Water is a precious resource. With too little water your garden may wither and die. With too much water, your plants will rot from the roots up. Balancing the water needs of plants with the variable water in your landscape is an art. When you don’t get enough water you need drought tolerant landscaping for your garden to thrive, especially with the variable weather patterns we’ve been seeing in the last decade.
The Water-Saving Garden, How to grow a gorgeous garden with a lot less water, by Pam Penick (10 Speed Press: Berkley, 2016) is filled with tips to help you create a gorgeous drought tolerant garden with the water you have.
You don’t have to give up on a gorgeous yard in drought. You can use the drought tolerant landscaping principles in this book to create a beautiful and productive yard. The book is divided into 5 parts. The first 4 offer tips for creating a beautiful, attractive landscape in spite of a lack of water for gardening. The final section lists 101 plants to use in a water-saving garden. However, of the 101 plants listed, less than 20% are rated for zone 3.
Come back on Monday and see my list of 20 plants for your water saving zone 3 or higher garden. I’ve adapted Penick’s list and added a few of my own favorites to help you create that landscape in your dreams, while making due with the rainfall that you have. See my list of water-saving plants for your zone 3 or higher landscape here (coming next Monday).
About Pam Penick
Pam Penick is a garden designer from Austin, Texas. She’s also an award winning blogger and a contributor to Fine Gardening, Organic Life, and Garden Design. The Water-Saving Garden is Pam’s second book. You can meet Pam on her blog, Digging, Cool gardens in a hot climate.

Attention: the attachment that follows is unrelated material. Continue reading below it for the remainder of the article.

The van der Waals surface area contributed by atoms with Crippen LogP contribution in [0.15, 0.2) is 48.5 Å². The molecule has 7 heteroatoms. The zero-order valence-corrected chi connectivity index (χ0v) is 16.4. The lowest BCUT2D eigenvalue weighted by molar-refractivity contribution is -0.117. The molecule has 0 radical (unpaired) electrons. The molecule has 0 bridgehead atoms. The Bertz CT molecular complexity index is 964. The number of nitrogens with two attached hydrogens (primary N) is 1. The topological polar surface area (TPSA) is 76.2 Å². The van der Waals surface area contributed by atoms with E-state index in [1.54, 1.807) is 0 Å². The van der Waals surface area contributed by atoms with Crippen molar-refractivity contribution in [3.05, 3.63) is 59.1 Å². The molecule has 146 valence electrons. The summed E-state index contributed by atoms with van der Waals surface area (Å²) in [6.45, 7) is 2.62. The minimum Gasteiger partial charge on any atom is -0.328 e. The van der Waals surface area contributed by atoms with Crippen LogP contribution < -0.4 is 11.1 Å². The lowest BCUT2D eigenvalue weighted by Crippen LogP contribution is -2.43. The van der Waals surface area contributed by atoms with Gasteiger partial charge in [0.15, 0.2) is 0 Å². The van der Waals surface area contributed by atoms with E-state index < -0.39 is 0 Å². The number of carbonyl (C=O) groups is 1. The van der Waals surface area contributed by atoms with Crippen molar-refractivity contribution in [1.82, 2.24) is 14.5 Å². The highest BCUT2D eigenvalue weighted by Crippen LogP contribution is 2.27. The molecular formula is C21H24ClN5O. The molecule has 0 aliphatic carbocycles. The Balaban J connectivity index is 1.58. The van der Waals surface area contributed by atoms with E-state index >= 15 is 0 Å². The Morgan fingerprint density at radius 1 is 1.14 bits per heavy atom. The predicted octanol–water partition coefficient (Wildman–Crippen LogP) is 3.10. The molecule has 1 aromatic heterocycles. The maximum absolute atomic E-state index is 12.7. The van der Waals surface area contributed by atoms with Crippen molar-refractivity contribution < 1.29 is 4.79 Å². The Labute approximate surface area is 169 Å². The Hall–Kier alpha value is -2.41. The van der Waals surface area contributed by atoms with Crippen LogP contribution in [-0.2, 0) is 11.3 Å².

Since the author is a professional landscape designer the book is filled with professional landscape designs. You won’t find the English country garden or raised bed vegetable garden in these pages. While the principles of drought-tolerant gardening can be utilized with your vegetable garden, to some extent, there are no recommendations for fruit trees, perennial vegetables, or culinary herbs in its pages. The book is aimed at the ornamental landscape. Take the tips in this book and use it alongside Angela England’s Gardening Like a Ninja to glean the concepts you need to excel with an edible but water-saving landscape.
Nice pictures of professionally designed landscapes
The photography is lovely with professionally designed landscapes shown at their best season. There are no step by step tutorials to show the novice homeowner how to create any of the landscapes in the book. But the book is strong on the principles of water efficient gardening. If you need step by step illustrated tutorials to create your ideal garden, this isn’t the book that will help you do that. If you have enough gardening experience that you can move from principles to specifics, you’ll be inspired by this book.